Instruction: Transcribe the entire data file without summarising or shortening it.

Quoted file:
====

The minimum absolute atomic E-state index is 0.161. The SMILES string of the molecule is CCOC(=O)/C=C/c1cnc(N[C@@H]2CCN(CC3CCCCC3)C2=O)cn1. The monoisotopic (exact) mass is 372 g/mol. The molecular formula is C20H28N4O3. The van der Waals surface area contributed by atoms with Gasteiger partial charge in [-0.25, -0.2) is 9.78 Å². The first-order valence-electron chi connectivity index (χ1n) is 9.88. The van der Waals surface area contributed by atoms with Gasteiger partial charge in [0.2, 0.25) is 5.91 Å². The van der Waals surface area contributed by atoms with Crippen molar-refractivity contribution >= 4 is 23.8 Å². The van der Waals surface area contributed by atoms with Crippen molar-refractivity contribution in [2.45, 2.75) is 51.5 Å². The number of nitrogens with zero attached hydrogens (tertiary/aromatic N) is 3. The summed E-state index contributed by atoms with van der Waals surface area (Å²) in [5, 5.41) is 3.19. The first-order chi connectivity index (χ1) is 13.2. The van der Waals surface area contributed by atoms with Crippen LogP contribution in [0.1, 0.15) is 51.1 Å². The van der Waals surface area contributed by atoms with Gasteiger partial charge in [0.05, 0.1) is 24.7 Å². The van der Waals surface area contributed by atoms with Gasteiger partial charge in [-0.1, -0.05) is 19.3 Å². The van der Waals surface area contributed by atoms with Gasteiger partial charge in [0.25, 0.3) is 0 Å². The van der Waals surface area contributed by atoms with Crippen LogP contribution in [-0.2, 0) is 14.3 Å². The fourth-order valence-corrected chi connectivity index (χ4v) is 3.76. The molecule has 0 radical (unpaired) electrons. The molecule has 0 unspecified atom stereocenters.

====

The minimum absolute atomic E-state index is 0.161. The SMILES string of the molecule is CCOC(=O)/C=C/c1cnc(N[C@@H]2CCN(CC3CCCCC3)C2=O)cn1. The monoisotopic (exact) mass is 372 g/mol. The molecular formula is C20H28N4O3. The van der Waals surface area contributed by atoms with Gasteiger partial charge in [-0.25, -0.2) is 9.78 Å². The first-order valence-electron chi connectivity index (χ1n) is 9.88. The van der Waals surface area contributed by atoms with Gasteiger partial charge in [0.2, 0.25) is 5.91 Å². The van der Waals surface area contributed by atoms with Crippen molar-refractivity contribution >= 4 is 23.8 Å². The van der Waals surface area contributed by atoms with Crippen molar-refractivity contribution in [2.45, 2.75) is 51.5 Å². The number of nitrogens with zero attached hydrogens (tertiary/aromatic N) is 3. The summed E-state index contributed by atoms with van der Waals surface area (Å²) in [5, 5.41) is 3.19. The first-order chi connectivity index (χ1) is 13.2. The van der Waals surface area contributed by atoms with Crippen LogP contribution in [0.1, 0.15) is 51.1 Å². The van der Waals surface area contributed by atoms with Gasteiger partial charge in [0.05, 0.1) is 24.7 Å². The van der Waals surface area contributed by atoms with Gasteiger partial charge in [-0.1, -0.05) is 19.3 Å². The van der Waals surface area contributed by atoms with Gasteiger partial charge in [0.25, 0.3) is 0 Å². The van der Waals surface area contributed by atoms with Crippen LogP contribution in [-0.2, 0) is 14.3 Å². The fourth-order valence-corrected chi connectivity index (χ4v) is 3.76. The molecule has 0 radical (unpaired) electrons. The molecule has 0 unspecified atom stereocenters.